Reentry: It May Be Harder Than We Think
Reentry: It May Be Harder Than We Think

(This essay was first posted at Wineskins.org. We thank Wineskins for giving us permission to share it here.)

By Josh Ross

In January of 2014, I traveled to Barrow, Alaska. The town, which has since been renamed Utqiagvik, is the northernmost point of Alaska, which means the United States ends at the place where I stood. My travel was far from a vacation. I prefer warm beaches, large urban areas, historical sites, arenas, ballparks, and places with a plethora of restaurants. Barrow is a town of a few thousand people with a few local places to eat, a community center, an indoor hockey rink, a hospital, a school, and a grocery store. Weather in the wintertime can reach 60 below zero wind chill, and you can find snow and ice on the ground every month of the year.

I traveled to Barrow both for a sermon series I was preparing to preach and a book I was eager to write. My curiosity got the best of me when I discovered that towns above the Arctic Circle experience no sun 65 to 75 days every winter. More interestingly, research shows that there is often a peak season for depression and suicide attempts, and surprisingly, it is not in the period of darkness. It is when the sun comes back. The phrase that launched this entire journey to Barrow to write a book and to preach a series began when I read, “The problem is reentry” (from an Associated Press article, “In Alaska, Darkness and Depression Descend,” New York Times, December 18, 2005). In that same article, one person said, “You don’t have enough energy to make a plan before then. It’s too much trouble. Once the light starts coming back, there’s more energy, but reasoning is off.”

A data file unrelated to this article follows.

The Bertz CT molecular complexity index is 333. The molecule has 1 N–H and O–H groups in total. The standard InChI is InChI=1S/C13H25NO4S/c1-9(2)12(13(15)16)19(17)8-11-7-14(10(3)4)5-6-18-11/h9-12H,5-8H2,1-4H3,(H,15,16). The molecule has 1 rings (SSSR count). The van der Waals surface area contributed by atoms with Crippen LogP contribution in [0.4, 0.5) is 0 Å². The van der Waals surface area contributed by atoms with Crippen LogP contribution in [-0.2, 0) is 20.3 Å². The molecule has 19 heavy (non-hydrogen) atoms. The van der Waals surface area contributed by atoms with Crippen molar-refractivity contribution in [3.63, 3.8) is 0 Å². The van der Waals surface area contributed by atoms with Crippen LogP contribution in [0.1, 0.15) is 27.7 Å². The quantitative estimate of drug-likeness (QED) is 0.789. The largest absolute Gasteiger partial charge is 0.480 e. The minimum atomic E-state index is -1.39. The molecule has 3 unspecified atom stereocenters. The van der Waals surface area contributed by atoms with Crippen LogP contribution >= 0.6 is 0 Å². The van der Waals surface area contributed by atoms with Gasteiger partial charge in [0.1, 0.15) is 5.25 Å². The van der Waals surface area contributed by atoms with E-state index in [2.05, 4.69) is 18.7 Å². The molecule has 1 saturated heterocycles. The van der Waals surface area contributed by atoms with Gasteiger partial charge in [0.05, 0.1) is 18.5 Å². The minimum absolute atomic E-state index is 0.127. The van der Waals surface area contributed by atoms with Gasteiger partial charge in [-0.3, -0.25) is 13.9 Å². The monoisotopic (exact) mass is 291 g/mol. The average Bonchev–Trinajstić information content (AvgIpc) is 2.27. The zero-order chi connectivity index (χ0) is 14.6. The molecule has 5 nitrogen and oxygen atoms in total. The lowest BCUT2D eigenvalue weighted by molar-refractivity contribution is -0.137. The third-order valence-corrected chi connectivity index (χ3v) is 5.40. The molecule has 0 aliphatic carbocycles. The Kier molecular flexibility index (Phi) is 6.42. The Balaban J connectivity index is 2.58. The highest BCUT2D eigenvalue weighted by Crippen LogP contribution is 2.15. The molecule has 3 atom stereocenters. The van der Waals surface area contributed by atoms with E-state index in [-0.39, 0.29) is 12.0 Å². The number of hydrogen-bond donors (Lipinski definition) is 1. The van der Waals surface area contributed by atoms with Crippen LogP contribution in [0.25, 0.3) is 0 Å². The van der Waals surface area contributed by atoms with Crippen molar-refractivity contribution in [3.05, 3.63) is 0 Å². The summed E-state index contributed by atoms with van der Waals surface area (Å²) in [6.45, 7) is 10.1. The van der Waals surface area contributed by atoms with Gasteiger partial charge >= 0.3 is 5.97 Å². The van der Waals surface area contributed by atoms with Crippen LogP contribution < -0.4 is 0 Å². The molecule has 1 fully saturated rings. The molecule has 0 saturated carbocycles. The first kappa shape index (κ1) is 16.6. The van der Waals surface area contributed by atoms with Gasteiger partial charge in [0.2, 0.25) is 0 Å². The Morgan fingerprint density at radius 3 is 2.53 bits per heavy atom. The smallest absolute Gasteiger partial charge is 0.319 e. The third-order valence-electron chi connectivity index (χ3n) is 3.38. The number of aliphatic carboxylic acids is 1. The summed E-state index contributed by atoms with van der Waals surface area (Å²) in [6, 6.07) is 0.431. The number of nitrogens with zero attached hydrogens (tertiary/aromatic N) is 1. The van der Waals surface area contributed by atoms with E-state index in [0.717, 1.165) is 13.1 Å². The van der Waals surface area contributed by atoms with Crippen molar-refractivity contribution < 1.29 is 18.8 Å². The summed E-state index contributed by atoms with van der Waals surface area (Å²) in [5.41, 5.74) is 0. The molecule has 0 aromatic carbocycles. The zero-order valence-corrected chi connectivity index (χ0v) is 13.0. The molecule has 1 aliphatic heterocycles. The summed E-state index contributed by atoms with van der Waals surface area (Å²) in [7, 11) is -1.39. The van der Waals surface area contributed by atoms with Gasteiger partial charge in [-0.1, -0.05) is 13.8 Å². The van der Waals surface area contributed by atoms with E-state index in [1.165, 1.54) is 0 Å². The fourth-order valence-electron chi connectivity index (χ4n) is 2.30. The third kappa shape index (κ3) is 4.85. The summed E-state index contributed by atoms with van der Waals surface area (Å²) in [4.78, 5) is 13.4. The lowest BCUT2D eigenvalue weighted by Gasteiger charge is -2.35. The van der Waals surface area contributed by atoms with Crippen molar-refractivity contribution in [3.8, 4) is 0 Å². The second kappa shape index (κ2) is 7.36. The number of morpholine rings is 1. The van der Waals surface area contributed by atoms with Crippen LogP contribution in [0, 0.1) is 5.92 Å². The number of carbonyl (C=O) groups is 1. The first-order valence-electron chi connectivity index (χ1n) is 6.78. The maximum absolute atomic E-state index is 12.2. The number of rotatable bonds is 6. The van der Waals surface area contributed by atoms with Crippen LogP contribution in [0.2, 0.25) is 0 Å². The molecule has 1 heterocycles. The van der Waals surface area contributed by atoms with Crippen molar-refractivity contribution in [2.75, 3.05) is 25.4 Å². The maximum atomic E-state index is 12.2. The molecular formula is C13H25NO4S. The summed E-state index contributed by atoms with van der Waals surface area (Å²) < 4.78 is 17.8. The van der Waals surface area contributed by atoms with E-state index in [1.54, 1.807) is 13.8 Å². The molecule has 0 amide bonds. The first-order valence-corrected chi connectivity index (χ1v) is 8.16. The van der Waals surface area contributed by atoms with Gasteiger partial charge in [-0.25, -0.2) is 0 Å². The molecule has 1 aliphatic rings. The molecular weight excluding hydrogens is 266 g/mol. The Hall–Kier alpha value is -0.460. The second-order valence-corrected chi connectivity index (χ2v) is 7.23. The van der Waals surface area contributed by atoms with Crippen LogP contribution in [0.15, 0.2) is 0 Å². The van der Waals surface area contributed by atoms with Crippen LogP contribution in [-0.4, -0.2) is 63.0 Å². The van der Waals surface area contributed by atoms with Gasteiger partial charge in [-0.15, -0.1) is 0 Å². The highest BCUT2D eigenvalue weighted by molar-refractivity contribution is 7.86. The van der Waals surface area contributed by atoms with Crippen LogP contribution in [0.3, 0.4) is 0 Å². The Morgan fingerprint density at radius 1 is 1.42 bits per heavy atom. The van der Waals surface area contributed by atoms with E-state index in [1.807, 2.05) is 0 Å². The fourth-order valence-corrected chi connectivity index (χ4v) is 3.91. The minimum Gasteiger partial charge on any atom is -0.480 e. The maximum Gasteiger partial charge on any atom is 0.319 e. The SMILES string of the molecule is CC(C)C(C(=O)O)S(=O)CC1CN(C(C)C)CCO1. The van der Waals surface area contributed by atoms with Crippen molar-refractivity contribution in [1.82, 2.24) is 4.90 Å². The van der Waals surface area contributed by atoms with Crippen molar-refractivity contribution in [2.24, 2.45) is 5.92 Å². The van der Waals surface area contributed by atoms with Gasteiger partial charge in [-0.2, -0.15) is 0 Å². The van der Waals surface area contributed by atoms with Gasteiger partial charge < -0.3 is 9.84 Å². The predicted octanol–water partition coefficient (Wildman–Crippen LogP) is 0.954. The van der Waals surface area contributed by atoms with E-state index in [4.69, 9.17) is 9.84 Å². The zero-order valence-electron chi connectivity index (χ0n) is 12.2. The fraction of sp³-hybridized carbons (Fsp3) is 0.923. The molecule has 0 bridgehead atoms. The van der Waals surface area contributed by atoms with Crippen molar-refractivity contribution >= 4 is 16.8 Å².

Now, let me be clear, I found the citizens of Barrow to be extremely hospitable, gracious, welcoming, and kind. I did not find them to be overly depressed, paranoid, or anxious. On the other hand, for over a week, they became teachers, instructors, and storytellers who reframed for me what it means to navigate seasons of uncertainty and darkness.

This is a game-changer for us as we attempt to navigate the current crisis we are in. COVID-19 has completely knocked us out of rhythm. Every business, organization, and church has had to pivot as we adapt to walk this road. How we reengage and reenter into the fabric of life is going to take focus, care, thoughtfulness, and intentionality.

When we find ourselves traveling paths in which a cloud of uncertainty hovers, we begin to reach for reentry. Everything in us wants to reenter and reengage. We want normality and familiarity. We want what we have lost. We want something new that reflects something of old. One way to put it—we want our lives back.

My personality type is such that in our current crisis, I want to run to reentry. Right now, I want to reimagine what reentry and reengagement will look like, and I want to rally to it. I don’t want to stay in this darkness. I want something fresh.